Romney Must Be Guided--Not Constrained--by Mormon Faith

When John F. Kennedy ran for president in 1960, he was the first Catholic to seek the Oval Office. To win, he had to convince non-Catholic voters that he wouldn't take orders from the pope.



Now, another Massachusetts politician with an eye on the White House -- Republican Gov. Mitt Romney, a Mormon -- faces a similar problem as he confronts suspicions among his party's base that his church is at best a non-Christian sect and, at worst, a cult.

A recent Bloomberg/Los Angeles Times poll shows what Romney may be up against. A full 37 percent of Americans said they would not vote for a Mormon candidate; only Muslim candidates, at 53 percent, had higher negative ratings.

In order to mute questions about Mormon theology and practice, Romney, like Kennedy, will have to declare his independence from his church -- but with a twist: Where voters once needed to know that a candidate's faith would remain private, many voters today, especially Christian conservatives, need to be assured that a candidate's faith will guide his decisions -- even if, as in Romney's case, they don't agree with its doctrine.

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"It can't be a repeat," said Charles Haynes, a First Amendment scholar at the Freedom Forum in Arlington, Va., and an expert on American religious and political history. "His Kennedy moment has to be much more nuanced. He has to speak the language of faith without being too particular" because of the differences between his faith and traditional Christianity.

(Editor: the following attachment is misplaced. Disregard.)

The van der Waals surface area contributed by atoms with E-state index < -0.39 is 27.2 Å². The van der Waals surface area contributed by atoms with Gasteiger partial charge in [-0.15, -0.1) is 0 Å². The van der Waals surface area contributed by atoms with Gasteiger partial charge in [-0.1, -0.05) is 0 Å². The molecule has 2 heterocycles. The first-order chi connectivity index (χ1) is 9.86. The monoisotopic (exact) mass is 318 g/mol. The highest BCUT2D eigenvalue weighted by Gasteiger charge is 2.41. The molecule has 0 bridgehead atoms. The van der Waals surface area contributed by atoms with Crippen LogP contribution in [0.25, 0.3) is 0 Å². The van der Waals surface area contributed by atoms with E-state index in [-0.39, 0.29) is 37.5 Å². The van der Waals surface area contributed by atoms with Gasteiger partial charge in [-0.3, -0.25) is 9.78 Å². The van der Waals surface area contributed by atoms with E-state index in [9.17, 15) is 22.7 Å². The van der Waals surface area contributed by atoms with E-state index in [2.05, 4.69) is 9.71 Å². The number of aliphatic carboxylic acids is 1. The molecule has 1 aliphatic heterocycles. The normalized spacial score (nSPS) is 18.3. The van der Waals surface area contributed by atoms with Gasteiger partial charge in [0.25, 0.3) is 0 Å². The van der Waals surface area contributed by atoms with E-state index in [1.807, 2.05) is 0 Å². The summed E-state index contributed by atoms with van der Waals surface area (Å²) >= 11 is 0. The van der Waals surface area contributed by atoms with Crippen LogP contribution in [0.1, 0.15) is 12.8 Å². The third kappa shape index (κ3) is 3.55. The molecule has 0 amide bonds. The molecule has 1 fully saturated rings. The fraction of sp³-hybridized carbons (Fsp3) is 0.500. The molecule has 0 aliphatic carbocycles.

"And he has to assure the rest of the country that he can reach across these religious divisions and party lines and be president of all the people."

The Rev. Richard John Neuhaus, editor of First Things, a magazine of orthodox Christian thought and opinion, also thinks Romney will have to make a Kennedyesque speech. But, he cautions, there are risks. "He runs the very great risk of alienating his Mormon supporters if he distances himself too far from the (Mormon) Church," he said. "And it could also alienate a lot of evangelicals who may see it as a waffling about religious convictions."

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Kimberly Winston
Religion News Service
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